The District attached several charts to the Disclosure Statement to demonstrate the feasibility of future payments. All of the charts reflect the assumption that property values will either remain constant or increase. The Disclosure Statement does not address the possibility or effect of a decrease in the assessed value of the real property, due to any of a multitude of possible causes. According to the Disclosure Statement, property values have decreased in each of the last three years due to factors unrelated to the Bonds, therefore to adequately inform bondholders, the Disclosure Statement must assess the possibility and effect of any foreseeable decrease in the assessed value of the property in the District upon the District's ability to perform under the Amended Plan.

    2. Adequacy of the Prepetition Solicitation

    I also conclude that the prepetition solicitation process was inadequate because it failed to provide all creditors and interested parties with due process.

    An elementary and fundamental requirement of due process in any proceeding which is to be accorded finality is notice reasonably calculated, under all the circumstances, to apprise interested parties of the pendency of the action, and afford them an opportunity to present their objections. The notice must be of such nature as reasonably to convey the required information, and it must afford a reasonable time for those interested to make their appearance.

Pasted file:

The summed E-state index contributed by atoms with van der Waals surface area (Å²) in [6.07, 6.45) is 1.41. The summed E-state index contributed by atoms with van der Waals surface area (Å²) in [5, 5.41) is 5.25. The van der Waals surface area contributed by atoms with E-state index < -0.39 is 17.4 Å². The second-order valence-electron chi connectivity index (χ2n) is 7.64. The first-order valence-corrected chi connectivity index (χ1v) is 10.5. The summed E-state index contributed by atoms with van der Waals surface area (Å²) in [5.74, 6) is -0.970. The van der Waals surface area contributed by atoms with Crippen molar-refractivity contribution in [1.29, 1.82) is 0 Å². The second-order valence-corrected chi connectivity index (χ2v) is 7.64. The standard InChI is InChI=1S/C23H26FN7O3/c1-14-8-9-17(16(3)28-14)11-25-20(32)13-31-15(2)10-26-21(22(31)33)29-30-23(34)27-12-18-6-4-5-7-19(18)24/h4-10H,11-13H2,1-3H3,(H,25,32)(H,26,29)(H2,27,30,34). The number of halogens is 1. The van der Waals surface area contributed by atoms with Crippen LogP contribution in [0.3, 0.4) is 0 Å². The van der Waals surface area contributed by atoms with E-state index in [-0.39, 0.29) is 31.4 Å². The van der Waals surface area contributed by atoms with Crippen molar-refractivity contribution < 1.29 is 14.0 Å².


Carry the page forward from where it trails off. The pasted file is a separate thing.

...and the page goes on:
Mullane v. Central Hanover Bank & Trust Company, 339 U.S. 306, 314, 70 S. Ct. 652, 657, 94 L. Ed. 865 (1950) (citations omitted). In a bankruptcy context, a creditor is entitled to adequate notice before the creditor's claim is barred or its rights are changed by operation of law. City of New York v. New York and New Hampshire Railroad Co., 344 U.S. 293, 297, 73 S. Ct. 299, 301, 97 L. Ed. 333 (1953).

    A confirmed Chapter 9 plan changes the rights of creditors. Section 944(a) specifically provides that a confirmed plan bind the debtor and any creditor whether or not proof of the creditor's claim is filed, the claim is allowed or the creditor has accepted the plan. Thus, as in Chapter 11 cases, creditors and interested parties must be properly notified of all vital steps in the reorganization and confirmation process so that they have the opportunity to protect their interests. Reliable *691 Electric Co. v. Olson Construction Co., 726 F.2d 620, 623 (10th Cir.1984); See also Ault v. Emblem Corp. (In re Wolf Creek Valley Metropolitan District No. IV), 138 B.R. 610 (D.Colo.1992) (the Court analyzes the due process notice requirements in a Chapter 9 case).